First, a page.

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Rockefeller's spirited wing.

A dynamic new center at the San Antonio Museum of Art is shaped by its benefactor's passion for the Hemisphere's diverse cultures

This is one new arrival that's been eagerly awaited, prudently planned for, showered with gifts, beloved by family, and admired by strangers. Every child should enter this world to a reception as joyous as the one that greeted the Nelson A. Rockefeller Center for Latin American Art.

The $11-million addition to the San Antonio Museum of Art houses ten thousand artworks representing three thousand years of creative endeavor in Mexico and other Latin American countries. "It is," says Dr. Marion Oettinger, Jr., senior curator and curator of Latin American art, "the most comprehensive permanent display of Latin American art in the United States."

Oettinger traces the center's beginnings to 1985, the year the museum acquired a twenty-five-hundred-piece addition to its folk art collection from the estate of Nelson A. Rockefeller, prominent political figure and life-long collector of Mexican folk art. At the same time, Oettinger arrived to organize the museum's Latin American holdings into a new department. An installation titled Con Carino showed highlights from the Rockefeller and Robert K. Winn collections of folk art the following year.

But the real turning point came in 1991 with the blockbuster exhibition Mexico: Splendors of Thirty Centuries. "We had never done anything that ambitious," says Oettinger. "But the museum pulled together, the city pulled together, and we did a beautiful installation. We had 275,000 visitors. The message was, `this is what San Antonio and South Texas want to see.' So we decided it was time to do a major statement on Latin American art from pre-Columbian to the present, and we started a capital campaign to raise the money for building a new wing. It was a seven-year march, and we opened in October to great fanfare."

The wildly successful debut of the country's premier Latin American art facility was by no means a foregone conclusion. In fact, the initial mandate presented a seemingly intractable challenge: Design a new wing that would complement its parent building, a rambling brick structure that had earlier segued from a brewery to an art museum and national historic landmark. At the same time, make an original statement. And one more thing--don't harm the two centuries-old oak trees that stand in the space allocated to the new wing.

The design of the Nelson A. Rockefeller Center for Latin American Art fulfills its mission so seamlessly that now any other outcome seems inconceivable. The new facility comprises thirty-three thousand square feet on three levels. Its beige brick facade extends the main museum building along the street and toward the San Antonio River, which curves behind the facility in a still-natural-looking state. (San Antonio's popular "Riverwalk" lies about a mile south.) The Lone Star Brewery's star emblem has been abstracted to a medallion, and its limestone base expanded. A two-story arched window fronting a glass-walled elevator forms a major design feature. As for the cherished live oaks, the L-shaped wing angles neatly around them, creating a space for a future sculpture garden.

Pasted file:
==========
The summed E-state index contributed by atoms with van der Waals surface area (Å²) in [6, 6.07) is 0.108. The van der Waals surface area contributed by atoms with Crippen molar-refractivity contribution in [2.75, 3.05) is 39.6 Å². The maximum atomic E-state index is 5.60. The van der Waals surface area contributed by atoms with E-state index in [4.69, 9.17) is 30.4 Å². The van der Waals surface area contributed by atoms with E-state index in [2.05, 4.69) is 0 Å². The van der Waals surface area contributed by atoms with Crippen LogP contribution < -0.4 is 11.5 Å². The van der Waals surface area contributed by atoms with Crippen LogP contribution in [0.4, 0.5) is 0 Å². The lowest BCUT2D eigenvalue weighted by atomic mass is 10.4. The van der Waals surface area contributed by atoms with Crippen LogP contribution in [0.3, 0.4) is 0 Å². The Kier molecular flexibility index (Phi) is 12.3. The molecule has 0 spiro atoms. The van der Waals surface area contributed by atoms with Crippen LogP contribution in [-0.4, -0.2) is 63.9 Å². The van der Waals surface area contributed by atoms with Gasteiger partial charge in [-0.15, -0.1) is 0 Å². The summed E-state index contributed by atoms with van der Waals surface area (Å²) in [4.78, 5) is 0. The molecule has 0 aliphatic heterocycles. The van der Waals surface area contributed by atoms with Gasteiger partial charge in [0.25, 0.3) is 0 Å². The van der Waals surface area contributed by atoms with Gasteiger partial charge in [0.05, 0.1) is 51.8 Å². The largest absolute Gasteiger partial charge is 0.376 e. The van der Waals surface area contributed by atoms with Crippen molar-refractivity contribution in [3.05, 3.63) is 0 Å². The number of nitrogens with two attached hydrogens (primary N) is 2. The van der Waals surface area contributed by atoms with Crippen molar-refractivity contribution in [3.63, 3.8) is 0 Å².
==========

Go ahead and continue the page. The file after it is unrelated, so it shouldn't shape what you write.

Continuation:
But it is inside the new wing that the synergistic blend of artifacts and architecture makes the most dramatic statement. In its four distinct galleries, varying architectural motifs set the stage for the contents by subtly evoking a sense of time and place. To enter each of three rooms in the pre-Columbian gallery, for example, you walk through a corbeled Maya arch as though entering a temple at Uxmal or Palenque. Post-and-lintel construction complements the folk art displays; Romanesque arches transport visitors to the Spanish colonial era; and open grill-work sets the tone for the contemporary installations as it tempts museum-goers with glimpses of paintings.

Even the name seems preordained. Ann Rockefeller Roberts had purchased her father's collection of Mexican folk art from his estate after his death. Then, over a period of four or five years, she systematically scoured the country looking for the proper home for it. Her decision was a coup for San Antonio. In addition, the Rockefeller family has made significant donations to the museum. Even so, says Oettinger, "The primary reason that we are interested in having Rockefeller's name on it is that he loved Latin America; he loved Latin American art. The wing is named after Nelson Rockefeller in honor of his dedication and passion about Latin America."

A monumental arch at the juncture of the existing museum and the new wing underscores San Antonio's close ties with Latin America. The arch once marked the entrance to Miraflores, home of Dr. Aureliano Urrutia, personal physician to Mexican president Porfirio Diaz and minister of government until forced to flee his homeland during the Mexican Revolution. Constructed by a local folk artist, the twenty-two-foot gate features traditional Puebla tiles on the front and concrete worked to resemble wood on the back. The Urrutia gate survived both the doctor and his estate to serve as a symbolic bridge between old and new, San Antonio and Latin America.

In an orientation gallery, maps, timeline, bilingual text panels, and CD-rom help to fix the artworks in time, space, and cultural context. Collages of faces from throughout Latin America suggest the artists and artisans behind the material on display. "We've tried to associate the objects that you find in glass cases with hands and human spirits," says Oettinger, whose work as an anthropologist has taken him to remote villages like the ones where Rockefeller conducted his collecting expeditions.

Other innovations stamp the museum as both state-of-the-art and visitor friendly. A light, airy space shows off pre-Columbian sculptures and ceramics. "Most museums are scared to death of light," says Oettinger. "But we decided where you don't have art that's subject to problems, let's celebrate it, let it in. You get wonderful, strong sun coming right through here." Light-sensitive Peruvian textiles, though, are displayed behind filtered glass.

Arranged by culture area, the pre-Columbian gallery takes the visitor through Mesoamerica, Central America, and the Andean region, starting with the Preclassic Olmecs. Maya artifacts such as polychromes dominate the Classic Period. Though some of the material has been in the museum since the 1920s, a bequest two years ago from Elizabeth Huth Coates brought the pre-Columbian collection, in Oettinger's words, "from mediocre to one of the best." One such highlight that dazzles viewers is a Postclassic Mixtec mask from caxaca, made of wood inlaid with a mosaic of turquoise and mother of pearl.